"At this moment, we are in a pandemic. Whatever we can do to bring happiness and fresh air to our kids during this time, I think the end result is going to be greater.”
A decade ago, several teachers at Blue Ridge School came together to build a garden on the school's property. As they laid foundations for garden beds, they planted and nurtured a multitude of both flowers and vegetables for some time. However, after common staffing changes were made throughout the years that followed, the garden became quite overlooked and overgrown.
During this past summer, in the midst of quarantine and chaos, an exciting idea was brought to the attention of and proposed to Christine Long, principal of Blue Ridge School.
Courtney Taylor, media specialist at Blue Ridge, came to Long to discuss the idea she and a few of her colleagues had about improving the school's outdated garden. In only her second year as principal at Blue Ridge, Long was agreeably eager to begin this project of improving her school. She gave the proposal the go-ahead.
As improvements were made and progress took shape in the garden, volunteers started doing some more brainstorming. Space was more than plentiful in this sizable garden, so the thought of building and creating an outdoor classroom grew more of a liking the further it was discussed.
Thoughts turned into plans, which quickly turned into action as the maintenance crews that were asked to help out with the project arrived within a week of inquiry to install a white board set for teachers to use in the classroom. Following suit, Taylor, along with Sylvia Smith, Blue Ridge's media paraprofessional, and Pam Williams, a gifted resource teacher at the school, properly cleaned the entire space getting it ready for utilization.
"Before we knew it, everything was moving so quickly," Long said of how fast the project took off.
This outdoor learning space comes at maybe just the right time as students are frequently wearing masks and facial coverings.
"When kids get to go outside and learn while getting to breathe fresh air without being worried about their masks, as they are socially distanced, the learning benefits are so much greater," Long said.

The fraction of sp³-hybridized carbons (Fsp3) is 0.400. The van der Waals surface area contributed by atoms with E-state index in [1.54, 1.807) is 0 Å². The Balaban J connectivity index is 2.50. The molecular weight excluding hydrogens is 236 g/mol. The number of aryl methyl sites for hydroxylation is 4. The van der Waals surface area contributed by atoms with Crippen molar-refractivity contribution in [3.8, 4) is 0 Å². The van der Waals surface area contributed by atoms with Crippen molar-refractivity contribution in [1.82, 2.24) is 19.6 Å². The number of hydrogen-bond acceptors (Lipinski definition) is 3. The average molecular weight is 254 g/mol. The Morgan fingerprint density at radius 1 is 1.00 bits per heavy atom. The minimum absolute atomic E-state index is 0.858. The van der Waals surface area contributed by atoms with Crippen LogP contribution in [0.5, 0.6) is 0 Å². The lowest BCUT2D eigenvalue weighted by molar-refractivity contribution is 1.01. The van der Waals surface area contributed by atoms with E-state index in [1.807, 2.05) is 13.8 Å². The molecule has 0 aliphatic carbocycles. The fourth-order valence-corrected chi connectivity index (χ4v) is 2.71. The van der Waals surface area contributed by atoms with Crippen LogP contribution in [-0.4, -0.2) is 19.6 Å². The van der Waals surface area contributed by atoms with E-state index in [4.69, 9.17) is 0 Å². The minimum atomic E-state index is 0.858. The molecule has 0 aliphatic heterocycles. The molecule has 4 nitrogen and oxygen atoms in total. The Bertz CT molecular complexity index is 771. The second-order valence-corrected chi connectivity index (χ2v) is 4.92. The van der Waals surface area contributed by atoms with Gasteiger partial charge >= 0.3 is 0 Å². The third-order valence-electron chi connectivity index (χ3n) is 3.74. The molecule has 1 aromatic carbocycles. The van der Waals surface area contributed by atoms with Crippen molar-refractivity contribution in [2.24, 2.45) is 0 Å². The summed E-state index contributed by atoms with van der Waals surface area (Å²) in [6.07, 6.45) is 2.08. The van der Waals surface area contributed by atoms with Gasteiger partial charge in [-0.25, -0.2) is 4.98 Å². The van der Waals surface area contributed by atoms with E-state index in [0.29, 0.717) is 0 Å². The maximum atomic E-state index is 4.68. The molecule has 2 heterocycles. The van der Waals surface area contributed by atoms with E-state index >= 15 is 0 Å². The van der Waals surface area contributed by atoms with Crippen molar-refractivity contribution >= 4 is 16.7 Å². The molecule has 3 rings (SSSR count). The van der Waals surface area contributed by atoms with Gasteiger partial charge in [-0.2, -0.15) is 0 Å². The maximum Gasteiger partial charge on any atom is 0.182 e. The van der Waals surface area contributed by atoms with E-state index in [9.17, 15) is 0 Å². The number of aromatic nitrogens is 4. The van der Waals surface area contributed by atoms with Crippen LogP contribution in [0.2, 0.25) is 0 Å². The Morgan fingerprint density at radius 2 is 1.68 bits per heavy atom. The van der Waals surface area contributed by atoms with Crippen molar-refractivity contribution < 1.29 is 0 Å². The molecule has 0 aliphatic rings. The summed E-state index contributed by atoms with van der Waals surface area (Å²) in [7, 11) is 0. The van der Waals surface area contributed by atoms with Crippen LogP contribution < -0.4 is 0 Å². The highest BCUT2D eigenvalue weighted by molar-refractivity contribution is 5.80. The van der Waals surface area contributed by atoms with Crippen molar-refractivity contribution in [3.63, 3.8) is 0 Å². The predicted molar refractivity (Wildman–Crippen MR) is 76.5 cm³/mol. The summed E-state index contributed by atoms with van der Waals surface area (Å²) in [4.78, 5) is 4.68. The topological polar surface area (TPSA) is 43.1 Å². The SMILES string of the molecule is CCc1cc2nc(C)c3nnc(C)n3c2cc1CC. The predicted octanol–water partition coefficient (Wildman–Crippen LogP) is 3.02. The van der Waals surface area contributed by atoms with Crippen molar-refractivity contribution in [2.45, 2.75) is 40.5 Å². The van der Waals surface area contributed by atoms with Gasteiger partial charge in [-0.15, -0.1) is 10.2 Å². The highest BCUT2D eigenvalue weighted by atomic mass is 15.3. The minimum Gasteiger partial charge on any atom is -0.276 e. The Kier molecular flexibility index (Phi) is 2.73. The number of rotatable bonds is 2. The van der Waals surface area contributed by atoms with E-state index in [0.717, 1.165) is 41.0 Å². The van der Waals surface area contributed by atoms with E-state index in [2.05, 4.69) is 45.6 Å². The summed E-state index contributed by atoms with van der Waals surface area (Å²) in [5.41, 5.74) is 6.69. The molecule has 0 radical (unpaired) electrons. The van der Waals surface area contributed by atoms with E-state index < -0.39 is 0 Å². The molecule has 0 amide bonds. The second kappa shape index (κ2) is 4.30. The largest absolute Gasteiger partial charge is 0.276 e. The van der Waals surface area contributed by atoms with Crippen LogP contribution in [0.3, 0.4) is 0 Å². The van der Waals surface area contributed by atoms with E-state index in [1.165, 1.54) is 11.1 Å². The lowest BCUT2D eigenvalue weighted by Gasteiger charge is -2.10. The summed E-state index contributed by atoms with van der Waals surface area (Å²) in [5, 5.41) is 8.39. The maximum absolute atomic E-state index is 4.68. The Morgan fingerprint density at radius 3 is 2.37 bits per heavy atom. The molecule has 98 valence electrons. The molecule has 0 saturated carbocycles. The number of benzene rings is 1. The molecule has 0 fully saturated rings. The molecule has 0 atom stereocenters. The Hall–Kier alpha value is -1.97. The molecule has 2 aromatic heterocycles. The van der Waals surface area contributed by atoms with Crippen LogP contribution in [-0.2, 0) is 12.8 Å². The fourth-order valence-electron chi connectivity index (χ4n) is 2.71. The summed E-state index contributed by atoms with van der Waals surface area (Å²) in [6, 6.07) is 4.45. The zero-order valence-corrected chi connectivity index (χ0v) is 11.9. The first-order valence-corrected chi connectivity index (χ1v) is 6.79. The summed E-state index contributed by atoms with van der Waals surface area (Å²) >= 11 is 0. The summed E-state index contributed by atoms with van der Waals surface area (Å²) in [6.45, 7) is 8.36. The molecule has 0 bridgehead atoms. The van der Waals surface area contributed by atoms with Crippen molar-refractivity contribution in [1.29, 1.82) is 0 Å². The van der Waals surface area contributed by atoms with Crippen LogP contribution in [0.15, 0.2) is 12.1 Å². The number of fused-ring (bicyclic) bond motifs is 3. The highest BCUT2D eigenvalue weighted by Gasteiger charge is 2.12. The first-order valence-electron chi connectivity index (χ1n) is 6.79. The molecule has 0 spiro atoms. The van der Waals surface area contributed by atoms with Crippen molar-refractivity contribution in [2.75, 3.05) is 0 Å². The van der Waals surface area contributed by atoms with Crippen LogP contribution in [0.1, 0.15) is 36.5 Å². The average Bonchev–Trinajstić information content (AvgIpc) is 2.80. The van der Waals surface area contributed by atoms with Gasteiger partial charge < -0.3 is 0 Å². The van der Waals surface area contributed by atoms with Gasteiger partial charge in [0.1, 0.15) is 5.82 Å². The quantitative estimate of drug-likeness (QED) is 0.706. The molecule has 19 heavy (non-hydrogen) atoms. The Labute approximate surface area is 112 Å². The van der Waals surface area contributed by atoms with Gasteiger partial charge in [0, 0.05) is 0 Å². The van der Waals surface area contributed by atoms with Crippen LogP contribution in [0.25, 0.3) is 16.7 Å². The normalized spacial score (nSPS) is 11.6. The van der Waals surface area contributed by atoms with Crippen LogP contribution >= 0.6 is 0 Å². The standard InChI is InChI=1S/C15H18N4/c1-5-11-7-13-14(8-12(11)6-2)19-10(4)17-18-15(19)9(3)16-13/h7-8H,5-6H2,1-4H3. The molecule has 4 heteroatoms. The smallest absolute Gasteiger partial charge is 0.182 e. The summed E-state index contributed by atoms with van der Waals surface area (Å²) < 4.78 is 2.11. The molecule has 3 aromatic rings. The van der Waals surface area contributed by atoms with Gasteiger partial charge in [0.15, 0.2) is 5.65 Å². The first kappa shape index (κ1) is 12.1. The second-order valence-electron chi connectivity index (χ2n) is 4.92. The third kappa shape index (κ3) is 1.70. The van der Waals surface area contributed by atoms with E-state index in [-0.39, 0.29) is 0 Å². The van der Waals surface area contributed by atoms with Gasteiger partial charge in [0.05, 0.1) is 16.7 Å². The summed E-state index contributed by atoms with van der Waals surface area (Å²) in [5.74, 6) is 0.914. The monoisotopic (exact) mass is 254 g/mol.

The outdoor classroom itself is situated in an enjoyable and clever manner. Underneath an awning that adequately covers the classroom from any harsh or inclement weather sits smaller tree stumps sanded and shaped into seats specifically made for elementary-aged students. A white board holds precedence over the smaller, spaced out stumps at the head of the newly constructed outdoor learning space.
"We envision classes using the outdoor classroom and garden, but also STEM and media conducting classes centered around the garden," Taylor said.
The garden surrounding the outdoor classroom is currently experiencing a much needed makeover as harvests and produce have been planted throughout. There is a scheduled "work day" where the staff at Blue Ridge and the members of Rock Bridge Church are able to come and volunteer in the garden in a socially distant setup.
Blue Ridge School's vision for the finished garden is to be able to give back to the school's community in whatever aspect possible.
"If we grow tomatoes, we hope that our cafeteria can use those tomatoes in preparing lunches," Long said. "We might even one day have our students set up a vegetable stand to distribute produce out to our neighbors in the community."
While excited about the opportunities the garden will create for the school and the students, Long and the staff at Blue Ridge are ecstatic about the possibilities associated with their innovative outdoor classroom.
"Going outside and developing an interest in science and math through connecting with nature will greatly benefit our students," Long said.
The people that made the outdoor classroom a reality at Blue Ridge continue to dream big as they envision multiple outdoor classrooms scattered throughout their flourishing garden.
As the school continues to navigate the pandemic, Long said it is exciting to have something so positive happening. "At this moment, we are in a pandemic," Long said. "Whatever we can do to bring happiness and fresh air to our kids during this time, I think the end result is going to be greater."